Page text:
The journalism hive mind has turned its focus in recent days to the backstory of the disastrous launch of HealthCare.gov, the website for the federal insurance-buying exchange. A survey released Monday by the Commonwealth Fund, however, suggests that the site's problems haven't had much of an impact ... yet.
The spate of stories exploring the why's and who's behind the botched launch include an exhaustive piece in the Washington Post about how political concerns trumped technical ones in the years after the Affordable Care Act was enacted, as well as an L.A. Times article about President Obama's shortcomings as a manager. (Red meat sample: "Although unpredictable crises often upend presidents' second terms, some of Obama's worst problems seem self-inflicted.")
There's also been lots of informed speculation about how few people have signed up for coverage through the exchanges. The only hard data have come from seven of the 16 state-run exchanges, which have reported fewer than 300,000 enrollees -- the vast majority of them in Medicaid, not private insurance plans. The 34 federal-run exchanges aren't reporting how many people have signed up because, top officials say, they don't have a reliable way of determining the number. But an unofficial tally shows only six sign-ups on the first day and 248 on the second.
It goes without saying that technical problems have hindered people from obtaining policies through HealthCare.gov and many of the state-run sites. What we don't know is how different the results would have been had the sites worked perfectly from Day One.
Here's where the Commonwealth Fund survey comes in. The study was based on interviews last month with 682 adults under age 65 who may need individual insurance coverage (that is, they didn't have health benefits from the large employer). It found that 60% knew about the exchanges but only 17% had visited one online, in person or by phone. In other words, 5 out of 6 people who would be served by the exchanges had yet to shop there.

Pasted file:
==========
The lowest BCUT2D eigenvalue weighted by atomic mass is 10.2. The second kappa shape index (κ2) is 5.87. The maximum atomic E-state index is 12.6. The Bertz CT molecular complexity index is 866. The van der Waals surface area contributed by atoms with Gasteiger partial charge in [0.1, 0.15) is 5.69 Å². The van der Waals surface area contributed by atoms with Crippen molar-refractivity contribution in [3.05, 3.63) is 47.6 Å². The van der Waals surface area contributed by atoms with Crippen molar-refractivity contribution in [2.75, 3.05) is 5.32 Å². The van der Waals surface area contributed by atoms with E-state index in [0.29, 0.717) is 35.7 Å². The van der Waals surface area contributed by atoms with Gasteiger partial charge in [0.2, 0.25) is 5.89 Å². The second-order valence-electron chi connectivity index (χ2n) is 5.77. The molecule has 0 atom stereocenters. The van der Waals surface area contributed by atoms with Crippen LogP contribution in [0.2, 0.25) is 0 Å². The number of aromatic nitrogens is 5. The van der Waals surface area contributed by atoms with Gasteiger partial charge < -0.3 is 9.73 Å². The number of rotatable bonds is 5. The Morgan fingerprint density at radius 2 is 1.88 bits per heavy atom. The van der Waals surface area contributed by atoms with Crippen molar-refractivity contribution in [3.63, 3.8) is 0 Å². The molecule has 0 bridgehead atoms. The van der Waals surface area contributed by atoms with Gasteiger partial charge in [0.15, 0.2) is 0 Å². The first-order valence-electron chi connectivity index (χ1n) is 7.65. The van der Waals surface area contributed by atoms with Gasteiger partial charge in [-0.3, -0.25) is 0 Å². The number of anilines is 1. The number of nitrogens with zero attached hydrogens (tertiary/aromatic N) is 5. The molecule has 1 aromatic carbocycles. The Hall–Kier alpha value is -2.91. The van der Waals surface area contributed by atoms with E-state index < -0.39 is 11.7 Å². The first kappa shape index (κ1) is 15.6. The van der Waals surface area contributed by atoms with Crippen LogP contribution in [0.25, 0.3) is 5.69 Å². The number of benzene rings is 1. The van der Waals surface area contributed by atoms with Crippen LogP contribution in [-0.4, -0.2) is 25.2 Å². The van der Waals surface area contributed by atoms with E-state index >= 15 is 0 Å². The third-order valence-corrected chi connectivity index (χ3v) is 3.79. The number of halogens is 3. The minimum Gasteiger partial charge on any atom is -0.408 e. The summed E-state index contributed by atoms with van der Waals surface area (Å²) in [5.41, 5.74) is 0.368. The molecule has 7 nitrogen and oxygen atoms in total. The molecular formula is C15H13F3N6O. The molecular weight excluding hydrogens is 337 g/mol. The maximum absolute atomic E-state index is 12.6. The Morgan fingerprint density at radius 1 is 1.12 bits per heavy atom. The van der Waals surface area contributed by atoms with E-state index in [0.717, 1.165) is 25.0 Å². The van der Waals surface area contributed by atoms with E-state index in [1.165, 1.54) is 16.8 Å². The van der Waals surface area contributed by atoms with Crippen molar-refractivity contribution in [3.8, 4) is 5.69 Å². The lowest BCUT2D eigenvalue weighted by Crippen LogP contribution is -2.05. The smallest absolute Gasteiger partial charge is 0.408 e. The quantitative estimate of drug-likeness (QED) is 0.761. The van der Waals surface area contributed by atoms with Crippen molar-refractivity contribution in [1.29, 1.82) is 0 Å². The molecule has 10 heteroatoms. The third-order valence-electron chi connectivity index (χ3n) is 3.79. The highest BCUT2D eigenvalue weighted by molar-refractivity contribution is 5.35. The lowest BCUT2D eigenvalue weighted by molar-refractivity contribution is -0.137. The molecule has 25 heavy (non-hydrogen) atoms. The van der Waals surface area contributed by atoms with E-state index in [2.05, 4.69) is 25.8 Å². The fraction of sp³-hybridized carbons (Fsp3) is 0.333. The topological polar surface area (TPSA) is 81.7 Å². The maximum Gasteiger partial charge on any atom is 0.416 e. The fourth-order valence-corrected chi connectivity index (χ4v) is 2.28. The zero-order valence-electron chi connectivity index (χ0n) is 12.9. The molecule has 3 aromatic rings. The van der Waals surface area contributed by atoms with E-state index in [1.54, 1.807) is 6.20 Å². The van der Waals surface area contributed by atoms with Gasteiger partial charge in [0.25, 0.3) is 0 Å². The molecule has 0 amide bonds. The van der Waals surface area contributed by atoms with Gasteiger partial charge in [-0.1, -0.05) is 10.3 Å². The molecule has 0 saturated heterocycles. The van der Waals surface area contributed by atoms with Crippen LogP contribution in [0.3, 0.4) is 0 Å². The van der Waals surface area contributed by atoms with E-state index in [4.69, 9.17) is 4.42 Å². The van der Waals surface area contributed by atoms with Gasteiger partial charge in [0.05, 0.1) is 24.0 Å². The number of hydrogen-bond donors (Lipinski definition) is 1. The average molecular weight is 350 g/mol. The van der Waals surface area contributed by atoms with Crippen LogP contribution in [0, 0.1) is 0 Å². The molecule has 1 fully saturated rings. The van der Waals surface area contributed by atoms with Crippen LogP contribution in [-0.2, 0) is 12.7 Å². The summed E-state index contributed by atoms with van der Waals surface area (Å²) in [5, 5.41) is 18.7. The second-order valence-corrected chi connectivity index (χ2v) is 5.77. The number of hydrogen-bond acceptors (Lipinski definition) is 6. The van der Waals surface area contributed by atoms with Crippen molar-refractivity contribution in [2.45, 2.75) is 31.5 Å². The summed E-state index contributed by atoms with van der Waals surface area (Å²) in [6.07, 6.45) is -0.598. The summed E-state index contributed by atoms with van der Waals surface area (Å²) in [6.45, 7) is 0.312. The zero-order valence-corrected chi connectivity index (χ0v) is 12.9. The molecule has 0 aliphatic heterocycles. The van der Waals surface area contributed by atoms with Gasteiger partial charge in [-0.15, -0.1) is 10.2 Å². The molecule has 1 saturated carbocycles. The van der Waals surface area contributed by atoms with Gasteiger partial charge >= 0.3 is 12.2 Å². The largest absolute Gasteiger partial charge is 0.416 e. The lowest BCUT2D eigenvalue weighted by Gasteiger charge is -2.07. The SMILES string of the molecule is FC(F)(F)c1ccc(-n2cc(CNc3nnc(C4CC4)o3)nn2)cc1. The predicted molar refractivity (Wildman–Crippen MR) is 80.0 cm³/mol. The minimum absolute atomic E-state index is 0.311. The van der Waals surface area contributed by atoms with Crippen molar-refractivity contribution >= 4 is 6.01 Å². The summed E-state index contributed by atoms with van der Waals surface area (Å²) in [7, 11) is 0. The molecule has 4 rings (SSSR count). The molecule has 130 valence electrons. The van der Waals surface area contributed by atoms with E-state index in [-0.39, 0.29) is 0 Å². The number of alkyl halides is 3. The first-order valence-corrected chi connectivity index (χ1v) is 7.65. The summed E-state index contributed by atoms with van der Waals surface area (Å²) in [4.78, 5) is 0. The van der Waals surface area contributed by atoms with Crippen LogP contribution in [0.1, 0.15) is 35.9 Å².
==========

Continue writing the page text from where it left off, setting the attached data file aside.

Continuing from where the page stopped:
Of that 17%, the survey found, one-fifth signed up for insurance. The rest were divided roughly evenly between those who weren't sure they could afford insurance and those who hadn't settled on a specific plan. Although 70% of those who visited the exchanges rated the experience as "fair" or "poor," only about 5% of those surveyed said the websites' technical problems were a factor in them not enrolling.
So if the survey's sample is representative of the country as a whole, the real and serious technical problems at the exchanges' websites are affecting only about 5% of the potential enrollees, even though they're generating most of the headlines.
That's consistent with the prediction made in late September by Peter V. Lee, executive director of California's exchange, Covered California. Lee said consumers would probably make multiple trips to the website to gather information before signing up for a plan. It makes sense intuitively too -- the earlier you sign up for a policy through an exchange, the sooner you'll have to start paying premiums, even though the policy won't go into effect until Jan. 1.
Of course, the problems at HealthCare.gov made it hard for people not just to enroll but also simply to gather information. The site requires people to register and go through a financial screening before showing them the details of the coverage that's available in their area. Its servers had trouble completing those preliminary tasks at first, although those problems have faded with time.
That might explain why more than half of those surveyed who visited the exchanges in person, by phone or online said they had trouble comparing plans or finding policies with the specific type of coverage they were seeking. More than 60% also had trouble finding affordable coverage, although it wasn't clear from the study whether that was because they had trouble determining the price of policies or because the prices were too high.
The survey also found that almost half of those surveyed who visited the exchanges described themselves as being in "very good" or "excellent" health. The success of the insurance reforms in the 2010 law hinges on the exchanges' ability to sign up healthy people for coverage. If insurers are stuck covering only sicker, riskier individuals, premiums could spiral upward.
A key question now is whether healthy Americans have much patience for the problems at HealthCare.gov and some of the state sites. The survey didn't explore that issue directly, although it did find that most of those surveyed hadn't gotten discouraged yet.
"A majority of survey respondents appear determined to gain coverage over the next few months," the study's authors wrote. "Three of five adults (58%) who either had not yet gone to their marketplace or had visited it but not yet enrolled in a plan said they were very or somewhat likely to visit by the end of the enrollment period (March 31, 2014) to enroll in a plan or find out if they are eligible for financial help."
The Obama administration has said it plans to get HealthCare.gov running smoothly by the end of November. There's no telling from the survey, though, whether that will be soon enough to render the site's early difficulties moot.
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